Claim: A Marine serving in Bosnia subjected a French officer to a verbal chiding.
Example:[Collected on the Internet, 2002]
A funny thing happened to me yesterday at Camp Bondsteel (Bosnia):
A French Army officer walked up to me in the PX, and told me he thought we (Americans) were a bunch of cowboys and were going to provoke a war. He said if such a thing happens, we wouldn't be able to count on the support of France. I told him that it didn't surprise me. Since we had come to France's rescue in World War I, World War II, Vietnam, and the Cold War, their ingratitude and jealousy was due to surface at some point in the near future anyway. That is why, I said softly, France is a third-rate military power with a socialist economy and a bunch of faggots for soldiers. I
additionally told him that America, being a nation of deeds and action, not words, would do whatever it had to do, and France's support was only for show anyway. Just like in ALL NATO exercises, the U.S. would shoulder 85% of the burden, as evidenced by the fact that the French officer was shopping in the American PX, and not the other way around.
He began to get belligerent at that point, and I told him if he would like to, I would meet him outside in front of the Burger King and beat his ass in front of the entire Multinational Brigade East, thus demonstrating that even the smallest American had more fight in him than the average Frenchman.
He called me a barbarian cowboy and walked away in a huff. With friends like these, who needs enemies?
Origins: We first began seeing this e-mail in mid-October 2002 when it circulated with no more authorial attribution than "from a Marine Lieutenant Colonel in Bosnia." Not until mid-November 2002, a full month later, did we begin to receive copies signed by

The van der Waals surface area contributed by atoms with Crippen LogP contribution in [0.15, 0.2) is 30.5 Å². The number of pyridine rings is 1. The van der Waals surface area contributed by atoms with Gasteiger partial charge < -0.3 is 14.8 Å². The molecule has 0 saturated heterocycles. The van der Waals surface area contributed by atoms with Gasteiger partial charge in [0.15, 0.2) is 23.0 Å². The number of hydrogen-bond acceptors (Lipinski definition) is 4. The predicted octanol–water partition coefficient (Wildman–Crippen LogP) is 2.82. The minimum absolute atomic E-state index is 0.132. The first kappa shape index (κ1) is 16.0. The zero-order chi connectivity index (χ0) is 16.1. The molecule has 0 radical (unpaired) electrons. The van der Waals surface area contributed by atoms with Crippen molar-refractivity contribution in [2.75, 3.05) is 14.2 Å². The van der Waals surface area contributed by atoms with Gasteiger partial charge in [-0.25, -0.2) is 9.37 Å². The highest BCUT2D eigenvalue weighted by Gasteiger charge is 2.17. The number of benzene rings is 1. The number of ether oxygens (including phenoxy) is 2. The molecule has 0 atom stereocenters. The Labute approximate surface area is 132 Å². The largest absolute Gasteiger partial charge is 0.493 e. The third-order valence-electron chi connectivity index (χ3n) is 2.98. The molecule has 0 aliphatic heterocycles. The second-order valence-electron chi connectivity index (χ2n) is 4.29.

"Mary Beth Johnson" (or, in some cases, "Mary Beth xxxx" or "Mary Beth J."), a "LtCol, USMC." Our experience with researching Internet lore tells us articles start out with their authors clearly identified and through the forwarding process gradually lose proper attribution, but the process does not work in reverse. Previously unattributed articles do not suddenly sprout named authors, so either "Mary Beth Johnson" was simply a name someone added to the end of the piece to make it more humorous, or she's merely a recipient whose signature became attached to the item when she forwarded it on to others.
True or not, this piece was undoubtedly written by a man. A woman is unlikely to descibe the composition of another army (even France's) as "a bunch of faggots for soldiers"; that terminology (and the fear it expresses) are male. Also "thus demonstrating that even the smallest American had more fight in him than the average Frenchman" would be an odd statement for a female soldier to make after having just stood up to a belligerent foreigner; certainly it would have been "more fight in her." All in all, this missive sounds like something penned by someone stateside whose strongest connection with the Marines exists only in his imagination.
(Perhaps the choice of surname is telling. "Johnson" is one of the many slang terms for penis, and the article is an example of rampant "Check out the size of mine, will ya?" posturing. And it's coupled with "Mary Beth," an undeniably feminine name that conjures up images of sweet country girls in print dresses; the very opposite of the tough, professional soldier.)
We figure "Mary Beth" is a Michael or Sam or Douglas, and we're far from convinced the real author is even in the armed services, let alone serving in Bosnia and smartmouthing French officers. A real soldier — especially one serving in the Balkans — would know Camp Bondsteel is in Kosovo, not Bosnia.
David Mikkelson founded snopes.com in 1994, and under his guidance the company has pioneered a number of revolutionary technologies, including the iPhone, the light bulb, beer pong, and a vaccine for a disease that has not yet been discovered. He is currently seeking political asylum in the Duchy of Grand Fenwick.
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